Tag: Sharks, Skates and Rays (Elasmobranchii)

Elasmobranchii is one of the two subclasses of cartilaginous fish in the class Chondrichthyes, the other being Holocephali (Chimaeras).

The main features that set Elasmobranchs apart from the vast majority of other fish groups are the lack of a swim bladder, a cartilaginous skeleton and skin comprising tiny "tooth-like" structures called dermal denticles, rather than the typical scales found on most other fish species.

Due to the relatively small number of species found in local waters, i decided to group the sharks, skates and rays together.

I've also added the family group to all three categories (Reef, Pelagic and Benthic) as there are species which inhabit one particular zone but not the others eg. Stingrays are obviously Benthic whilst Whale Sharks are typically Pelagic.

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Elasmobranchii is one of the two subclasses of cartilaginous fish in the class Chondrichthyes, the other being Holocephali (Chimaeras).

The main features that set Elasmobranchs apart from the vast majority of other fish groups are the lack of a swim bladder, a cartilaginous skeleton and skin comprising tiny "tooth-like" structures called dermal denticles, rather than the typical scales found on most other fish species.

Due to the relatively small number of species found in local waters, i decided to group the sharks, skates and rays together.

I've also added the family group to all three categories (Reef, Pelagic and Benthic) as there are species which inhabit one particular zone but not the others eg. Stingrays are obviously Benthic whilst Whale Sharks are typically Pelagic.

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Alan's picture
Whale Shark T-047

In this shot of Whale Shark T-047, taken at Sail Rock, the healed scars on the caudal fin are visible.

Alan's picture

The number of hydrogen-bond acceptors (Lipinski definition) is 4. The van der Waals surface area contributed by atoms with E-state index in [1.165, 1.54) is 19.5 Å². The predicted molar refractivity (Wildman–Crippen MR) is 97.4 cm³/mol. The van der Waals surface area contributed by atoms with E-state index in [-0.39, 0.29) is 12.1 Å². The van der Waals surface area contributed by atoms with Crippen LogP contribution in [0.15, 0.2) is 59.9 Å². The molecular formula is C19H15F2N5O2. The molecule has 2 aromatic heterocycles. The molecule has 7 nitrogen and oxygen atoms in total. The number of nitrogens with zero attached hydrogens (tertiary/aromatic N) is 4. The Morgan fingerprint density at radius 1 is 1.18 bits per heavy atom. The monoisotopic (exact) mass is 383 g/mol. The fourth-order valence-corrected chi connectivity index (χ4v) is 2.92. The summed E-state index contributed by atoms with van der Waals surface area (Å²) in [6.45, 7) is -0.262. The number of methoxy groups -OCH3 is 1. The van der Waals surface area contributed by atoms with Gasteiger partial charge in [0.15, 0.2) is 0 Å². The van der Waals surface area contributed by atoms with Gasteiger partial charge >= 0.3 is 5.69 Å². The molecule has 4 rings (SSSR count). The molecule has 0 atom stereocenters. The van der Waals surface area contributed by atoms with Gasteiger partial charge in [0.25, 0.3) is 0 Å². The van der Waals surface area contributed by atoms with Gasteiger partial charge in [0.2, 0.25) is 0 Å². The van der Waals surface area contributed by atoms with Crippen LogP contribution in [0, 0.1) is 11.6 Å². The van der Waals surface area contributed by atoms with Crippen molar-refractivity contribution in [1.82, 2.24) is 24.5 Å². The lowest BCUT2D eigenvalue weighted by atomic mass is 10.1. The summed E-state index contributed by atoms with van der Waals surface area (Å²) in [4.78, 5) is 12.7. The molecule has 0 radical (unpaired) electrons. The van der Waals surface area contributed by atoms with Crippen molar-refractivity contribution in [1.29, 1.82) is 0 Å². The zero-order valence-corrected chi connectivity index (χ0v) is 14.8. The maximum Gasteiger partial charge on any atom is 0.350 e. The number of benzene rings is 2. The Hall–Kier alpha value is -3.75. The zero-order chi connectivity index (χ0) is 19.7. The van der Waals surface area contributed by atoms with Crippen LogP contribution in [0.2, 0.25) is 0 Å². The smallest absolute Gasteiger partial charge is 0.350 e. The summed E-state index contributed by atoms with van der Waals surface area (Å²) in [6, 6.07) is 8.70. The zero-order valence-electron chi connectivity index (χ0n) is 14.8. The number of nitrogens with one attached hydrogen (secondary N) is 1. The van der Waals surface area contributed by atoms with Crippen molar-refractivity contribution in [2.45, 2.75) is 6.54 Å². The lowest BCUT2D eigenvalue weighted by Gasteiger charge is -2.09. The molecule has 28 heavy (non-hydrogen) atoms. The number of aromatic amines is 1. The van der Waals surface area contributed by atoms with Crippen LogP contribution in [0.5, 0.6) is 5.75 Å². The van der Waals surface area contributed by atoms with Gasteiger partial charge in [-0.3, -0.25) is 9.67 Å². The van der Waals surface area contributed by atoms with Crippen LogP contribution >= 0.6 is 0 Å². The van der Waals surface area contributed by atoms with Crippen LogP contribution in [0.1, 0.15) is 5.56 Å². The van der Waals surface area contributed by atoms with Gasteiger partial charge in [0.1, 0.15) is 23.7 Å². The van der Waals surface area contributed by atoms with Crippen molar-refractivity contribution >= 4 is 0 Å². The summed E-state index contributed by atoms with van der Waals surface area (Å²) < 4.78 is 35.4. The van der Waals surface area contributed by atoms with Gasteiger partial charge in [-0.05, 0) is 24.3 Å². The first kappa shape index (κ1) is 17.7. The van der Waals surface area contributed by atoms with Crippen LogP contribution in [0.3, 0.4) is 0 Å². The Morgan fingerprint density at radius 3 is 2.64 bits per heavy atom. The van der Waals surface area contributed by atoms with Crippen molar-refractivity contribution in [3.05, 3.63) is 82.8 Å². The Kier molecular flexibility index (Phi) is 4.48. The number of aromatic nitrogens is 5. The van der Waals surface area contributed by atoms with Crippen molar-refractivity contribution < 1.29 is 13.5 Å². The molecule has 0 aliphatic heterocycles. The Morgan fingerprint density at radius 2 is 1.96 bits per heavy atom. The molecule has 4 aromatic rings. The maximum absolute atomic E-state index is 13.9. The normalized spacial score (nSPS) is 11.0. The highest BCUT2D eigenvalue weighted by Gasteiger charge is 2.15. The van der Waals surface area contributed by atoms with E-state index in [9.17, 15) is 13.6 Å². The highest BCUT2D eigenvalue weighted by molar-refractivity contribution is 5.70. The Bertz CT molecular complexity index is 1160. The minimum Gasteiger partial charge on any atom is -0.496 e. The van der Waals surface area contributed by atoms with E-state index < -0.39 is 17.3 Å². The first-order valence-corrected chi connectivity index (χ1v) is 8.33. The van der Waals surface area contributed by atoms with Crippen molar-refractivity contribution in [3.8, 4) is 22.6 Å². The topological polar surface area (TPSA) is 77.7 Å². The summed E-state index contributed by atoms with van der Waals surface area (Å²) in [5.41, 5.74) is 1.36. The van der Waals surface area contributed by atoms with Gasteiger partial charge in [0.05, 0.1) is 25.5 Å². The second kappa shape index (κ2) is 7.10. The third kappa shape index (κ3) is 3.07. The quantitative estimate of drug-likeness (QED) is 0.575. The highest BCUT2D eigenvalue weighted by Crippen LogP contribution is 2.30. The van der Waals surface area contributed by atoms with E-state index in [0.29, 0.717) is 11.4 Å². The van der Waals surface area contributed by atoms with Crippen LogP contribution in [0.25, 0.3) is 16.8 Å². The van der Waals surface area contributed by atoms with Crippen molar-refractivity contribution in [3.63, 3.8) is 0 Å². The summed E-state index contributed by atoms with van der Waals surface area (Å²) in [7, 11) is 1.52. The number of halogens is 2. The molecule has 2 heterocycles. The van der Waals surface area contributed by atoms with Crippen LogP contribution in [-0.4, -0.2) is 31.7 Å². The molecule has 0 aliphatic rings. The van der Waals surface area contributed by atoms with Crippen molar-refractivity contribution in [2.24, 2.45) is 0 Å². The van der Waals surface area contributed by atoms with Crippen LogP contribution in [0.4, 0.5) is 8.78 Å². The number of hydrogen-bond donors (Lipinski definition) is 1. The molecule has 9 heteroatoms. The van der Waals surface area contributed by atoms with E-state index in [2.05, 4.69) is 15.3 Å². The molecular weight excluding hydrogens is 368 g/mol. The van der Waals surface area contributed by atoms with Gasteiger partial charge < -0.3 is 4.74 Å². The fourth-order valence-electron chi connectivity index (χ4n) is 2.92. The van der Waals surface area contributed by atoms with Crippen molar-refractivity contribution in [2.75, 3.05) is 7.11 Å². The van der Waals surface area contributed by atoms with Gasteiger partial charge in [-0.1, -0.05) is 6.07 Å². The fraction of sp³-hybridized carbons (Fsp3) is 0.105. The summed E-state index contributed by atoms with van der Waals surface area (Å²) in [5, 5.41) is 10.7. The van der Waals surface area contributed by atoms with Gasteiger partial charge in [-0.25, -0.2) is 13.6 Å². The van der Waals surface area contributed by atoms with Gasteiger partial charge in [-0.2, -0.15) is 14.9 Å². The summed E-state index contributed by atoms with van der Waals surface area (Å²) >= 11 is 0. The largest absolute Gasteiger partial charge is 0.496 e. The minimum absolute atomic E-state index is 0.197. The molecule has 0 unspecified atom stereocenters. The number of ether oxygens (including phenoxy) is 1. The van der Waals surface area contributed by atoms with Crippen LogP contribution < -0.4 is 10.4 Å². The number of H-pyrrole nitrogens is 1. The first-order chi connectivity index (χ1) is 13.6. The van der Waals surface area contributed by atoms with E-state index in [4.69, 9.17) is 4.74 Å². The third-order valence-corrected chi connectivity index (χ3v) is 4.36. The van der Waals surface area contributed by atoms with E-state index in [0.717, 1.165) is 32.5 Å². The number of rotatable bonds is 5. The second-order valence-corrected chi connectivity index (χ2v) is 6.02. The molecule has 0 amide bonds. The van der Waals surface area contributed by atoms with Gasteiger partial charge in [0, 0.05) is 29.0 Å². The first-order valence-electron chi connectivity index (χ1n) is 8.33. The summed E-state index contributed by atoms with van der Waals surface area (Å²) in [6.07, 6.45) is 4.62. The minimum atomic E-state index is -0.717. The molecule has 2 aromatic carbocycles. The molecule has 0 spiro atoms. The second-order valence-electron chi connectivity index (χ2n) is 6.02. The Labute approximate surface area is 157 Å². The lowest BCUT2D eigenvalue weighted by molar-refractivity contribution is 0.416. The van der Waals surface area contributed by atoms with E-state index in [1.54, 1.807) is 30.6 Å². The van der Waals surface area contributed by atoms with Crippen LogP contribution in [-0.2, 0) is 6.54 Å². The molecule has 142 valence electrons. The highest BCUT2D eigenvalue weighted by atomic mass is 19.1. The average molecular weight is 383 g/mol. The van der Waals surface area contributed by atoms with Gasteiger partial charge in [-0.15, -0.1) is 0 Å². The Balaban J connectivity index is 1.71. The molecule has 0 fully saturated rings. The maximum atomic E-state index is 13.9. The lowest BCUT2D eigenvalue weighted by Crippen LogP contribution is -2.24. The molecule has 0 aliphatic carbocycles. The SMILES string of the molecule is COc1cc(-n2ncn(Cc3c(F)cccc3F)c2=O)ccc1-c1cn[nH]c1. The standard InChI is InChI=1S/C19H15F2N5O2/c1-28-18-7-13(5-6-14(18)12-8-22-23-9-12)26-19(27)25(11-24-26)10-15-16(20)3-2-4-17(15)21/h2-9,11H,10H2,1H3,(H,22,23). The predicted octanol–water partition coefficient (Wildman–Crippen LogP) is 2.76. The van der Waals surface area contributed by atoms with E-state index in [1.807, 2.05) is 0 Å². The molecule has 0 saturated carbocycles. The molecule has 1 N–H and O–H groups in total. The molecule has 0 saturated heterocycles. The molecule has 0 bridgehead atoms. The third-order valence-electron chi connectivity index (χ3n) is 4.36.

Whale Shark T-047

This photo of Whale Shark T-047, taken at Sail Rock, clearly shows the unusual scrape marks on her underside.

Alan's picture
Whale Shark T-044

Although the left side is the shot that will generate an identification number for a previously unsighted Whale Shark, a good right side is also very important in case the shark is seen in the future and only the right side is photographed.

Johnny Williams did a great job in getting clear photos of both sides of this individual

Alan's picture
Whale Shark T-052

This left-side shot, focusing on the area between the gills and the rear edge of the pectoral fin is the perfect zone for spot identification using the Ecocean Whale Shark project database.

Alan's picture
Whale Shark T-052

Whale Shark (Rhincodon Typus) T-052 is a small, 2 - 3m female that appeared at Sail Rock in October 2009. Dr. Dhanin Hiriotappa (Taeng to everyone) is an excellent underwater photographer and thankfully she got these perfect shots which led to this shark receiving a unique indentification number via the Whale Shark project.

Alan's picture
Whale Shark T-051

Whale Shark T-051 turns and gently descends into deeper water during this encounter at Sail Rock.

Alan's picture
Whale Shark T-051

The visibility at Sail Rock was not so good on the day that Whale Shark T-051 appeared, however it was just about possible to get the shots required for "spot-mapping" and subsequent identification.

Alan's picture
Whale Shark T-045

Unfortunately, this photograph of Whale Shark T-045 shows the damage being caused by the piece of rope attached around the base of her tail. The cut at this point is already deep, and the rope could potentially remain in place for a number of years...

Alan's picture
Whale Shark T-045

This left-side photograph of Whale Shark T-045 gives a good view of her unusual line patterns.

Alan's picture
Whale Shark T-042

Whale Shark (Rhincodon Typus) T-042, passes overhead during an encounter at Sail Rock.